The second day of the 2021 HCD Expo in Cleveland kicked off with The Center for Health Design’s presentation of its 2021 Changemaker Award to Dr. George Tingwald, administrative director, medical planning at Stanford Health Care (Stanford, Calif.). The annual award honors individuals or organizations that have demonstrated the ability to change the way healthcare facilities are designed and built and whose work has had broad impact on the advancement of healthcare design.
As a licensed physician and architect, Tingwald has devoted his career to creating innovative healthcare environments. “There’s been years and years of projects all over the world that I’m so proud of, as well as all of the people I’ve been able to work with, and to actually have accomplishments,” he said. “I’ve seen all this stuff get built. To actually see and being around long enough to see the results of the seeds you sow is an amazing opportunity and privilege.”
In addition, The Center presented the Russ Coile Lifetime Achievement Award to Frank Zilm, Chester Dean director of the Institute of Health and Wellness Design at the University of Kansas School of Architecture & Design (KU; Lawrence, Kan.). Zilm’s career includes more than 30 years of master planning, programming, and design work for major medical centers, including M.D. Anderson, The Cleveland Clinic, and University Medical Center at Princeton.
During the presentation, Barry Rabner, retired president and CEO of Penn Medicine Princeton Health (Princeton, N.J.), led a Q+A with Tingwald and Zilm about their career paths as well as factors contributing to their accomplishments.
During the discussion, Rabner asked the honorees to share what quality or attribute they felt most contributed to their professional success. Tingwald said building trust with the users of the healthcare facilities on a project is an essential piece of being successful and making that connection to serve patients. “[Providers] don’t think that health designers know what they do and you’re trying to design for what they do. So, there’s a lack of trust there [from the provider] from the beginning,” he says. “If a surgeon tells me they are too busy to spend an hour with me, I tell them, ‘Okay, then I will scrub in the OR with you’ and then they make the time. But being that translator between [the designer and provider sides] is the key to serving patients.”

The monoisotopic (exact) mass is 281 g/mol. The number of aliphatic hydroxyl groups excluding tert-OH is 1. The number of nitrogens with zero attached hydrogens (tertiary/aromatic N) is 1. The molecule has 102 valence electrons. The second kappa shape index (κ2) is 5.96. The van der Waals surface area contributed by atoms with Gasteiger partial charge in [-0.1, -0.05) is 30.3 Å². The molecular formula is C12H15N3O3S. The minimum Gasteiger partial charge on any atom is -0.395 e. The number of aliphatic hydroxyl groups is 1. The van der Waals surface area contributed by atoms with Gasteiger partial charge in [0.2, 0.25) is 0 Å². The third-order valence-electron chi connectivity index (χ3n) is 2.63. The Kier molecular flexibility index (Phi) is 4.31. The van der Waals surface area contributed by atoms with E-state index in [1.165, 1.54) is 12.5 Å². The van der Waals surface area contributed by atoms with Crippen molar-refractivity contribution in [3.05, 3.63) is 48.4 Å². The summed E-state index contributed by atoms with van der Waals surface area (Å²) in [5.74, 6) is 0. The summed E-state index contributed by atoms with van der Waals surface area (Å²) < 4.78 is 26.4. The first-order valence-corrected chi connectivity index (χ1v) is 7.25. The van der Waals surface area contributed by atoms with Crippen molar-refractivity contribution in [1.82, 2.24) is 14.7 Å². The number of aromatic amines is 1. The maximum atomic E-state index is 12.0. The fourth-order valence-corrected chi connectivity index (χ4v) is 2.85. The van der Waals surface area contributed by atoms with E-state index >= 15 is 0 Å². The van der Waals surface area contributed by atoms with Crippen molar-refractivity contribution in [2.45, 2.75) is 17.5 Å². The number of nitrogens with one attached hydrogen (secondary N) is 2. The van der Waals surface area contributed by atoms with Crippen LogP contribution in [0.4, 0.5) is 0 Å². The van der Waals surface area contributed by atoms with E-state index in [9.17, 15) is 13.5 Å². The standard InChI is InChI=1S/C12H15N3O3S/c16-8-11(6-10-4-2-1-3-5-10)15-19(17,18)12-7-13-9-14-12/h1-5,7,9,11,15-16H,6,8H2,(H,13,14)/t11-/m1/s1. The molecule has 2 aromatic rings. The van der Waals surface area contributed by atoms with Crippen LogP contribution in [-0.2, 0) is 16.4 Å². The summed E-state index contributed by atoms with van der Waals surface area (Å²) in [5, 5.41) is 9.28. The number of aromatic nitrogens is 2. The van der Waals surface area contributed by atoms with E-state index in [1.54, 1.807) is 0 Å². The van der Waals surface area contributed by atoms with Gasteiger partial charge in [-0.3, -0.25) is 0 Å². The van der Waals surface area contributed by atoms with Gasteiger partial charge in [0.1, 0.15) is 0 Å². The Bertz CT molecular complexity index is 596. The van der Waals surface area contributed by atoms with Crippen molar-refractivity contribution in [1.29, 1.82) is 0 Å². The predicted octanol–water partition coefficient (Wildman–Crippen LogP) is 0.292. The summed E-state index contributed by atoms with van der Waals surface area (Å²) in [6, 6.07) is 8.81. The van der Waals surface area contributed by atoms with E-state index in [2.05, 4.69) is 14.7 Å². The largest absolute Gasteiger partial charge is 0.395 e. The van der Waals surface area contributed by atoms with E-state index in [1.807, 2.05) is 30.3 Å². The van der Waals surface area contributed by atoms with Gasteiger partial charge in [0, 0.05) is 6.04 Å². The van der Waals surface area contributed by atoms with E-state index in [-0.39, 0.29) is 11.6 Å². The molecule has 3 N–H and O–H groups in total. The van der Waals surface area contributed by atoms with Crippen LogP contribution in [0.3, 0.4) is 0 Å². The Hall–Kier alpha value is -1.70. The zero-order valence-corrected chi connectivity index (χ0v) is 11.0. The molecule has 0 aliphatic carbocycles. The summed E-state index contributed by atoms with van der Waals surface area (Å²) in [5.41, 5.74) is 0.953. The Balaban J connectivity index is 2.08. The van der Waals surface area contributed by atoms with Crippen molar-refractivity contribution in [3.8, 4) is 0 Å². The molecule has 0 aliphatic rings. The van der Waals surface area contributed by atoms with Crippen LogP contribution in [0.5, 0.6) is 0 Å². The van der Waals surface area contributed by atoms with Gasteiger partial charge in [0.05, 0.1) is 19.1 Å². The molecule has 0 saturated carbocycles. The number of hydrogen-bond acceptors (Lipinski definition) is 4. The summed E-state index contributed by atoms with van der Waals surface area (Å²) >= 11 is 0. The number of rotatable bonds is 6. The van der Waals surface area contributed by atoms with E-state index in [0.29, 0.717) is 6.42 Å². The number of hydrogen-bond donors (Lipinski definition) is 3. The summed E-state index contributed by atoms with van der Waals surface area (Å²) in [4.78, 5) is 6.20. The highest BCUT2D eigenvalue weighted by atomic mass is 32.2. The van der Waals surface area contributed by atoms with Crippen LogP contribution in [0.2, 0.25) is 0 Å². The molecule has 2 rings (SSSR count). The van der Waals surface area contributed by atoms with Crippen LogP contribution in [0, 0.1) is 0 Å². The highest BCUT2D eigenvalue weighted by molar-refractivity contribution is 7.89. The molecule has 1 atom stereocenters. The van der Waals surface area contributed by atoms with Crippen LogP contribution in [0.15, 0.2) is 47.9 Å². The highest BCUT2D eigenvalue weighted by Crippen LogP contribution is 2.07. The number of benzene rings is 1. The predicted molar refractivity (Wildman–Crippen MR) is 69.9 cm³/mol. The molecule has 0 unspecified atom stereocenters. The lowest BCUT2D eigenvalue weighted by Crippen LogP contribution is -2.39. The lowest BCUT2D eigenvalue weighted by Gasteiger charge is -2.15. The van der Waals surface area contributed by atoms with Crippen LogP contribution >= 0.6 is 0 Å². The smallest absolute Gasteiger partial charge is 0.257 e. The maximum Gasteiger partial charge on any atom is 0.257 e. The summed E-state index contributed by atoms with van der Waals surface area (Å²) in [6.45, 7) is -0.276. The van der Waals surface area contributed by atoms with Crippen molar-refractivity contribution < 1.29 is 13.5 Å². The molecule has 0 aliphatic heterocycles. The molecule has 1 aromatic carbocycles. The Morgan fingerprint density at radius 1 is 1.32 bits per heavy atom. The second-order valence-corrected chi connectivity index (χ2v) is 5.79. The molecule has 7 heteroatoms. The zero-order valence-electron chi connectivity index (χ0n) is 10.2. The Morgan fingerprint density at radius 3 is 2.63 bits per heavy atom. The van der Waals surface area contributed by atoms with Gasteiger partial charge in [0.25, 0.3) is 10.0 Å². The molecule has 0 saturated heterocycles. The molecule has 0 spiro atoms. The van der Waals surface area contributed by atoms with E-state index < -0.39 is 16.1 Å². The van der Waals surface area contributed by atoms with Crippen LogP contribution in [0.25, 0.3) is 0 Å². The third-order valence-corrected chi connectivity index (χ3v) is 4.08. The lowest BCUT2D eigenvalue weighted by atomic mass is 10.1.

Asking the honorees about diversity and inclusivity in the healthcare design profession, Zilm noted that when he started architecture school, there were two women in the entire school at the time. “At least in terms of diversity we have made incredible progress,” Zilm said, adding that almost 90 percent of the students who have participated in KU’s Institute of Health + Wellness Design have been women.
On the issue of racial equality, Zilm said, there’s still work to be done. Recalling an American Institute of Architects conference he attended in the late 1960s, he said just 1 percent of architects there were minorities. “I am not sure that has radically change and that we have improved upon that,” Zilm said. “We need to tout this profession as a career opportunity and get down to the high school level to stimulate interest to attract more minorities.”
Reflecting on the last year and what the next 50 years might hold, Tingwald said he thinks that the future will be powerful for healthcare design. “Consider the history of the last pandemic 100 years ago, the amount of change and what we’ve done for the last two years, and how that’s going to be involved in the next generation of how healthcare is done both nationally and internationally,” he said. “It’s going to be an exciting 50 years.”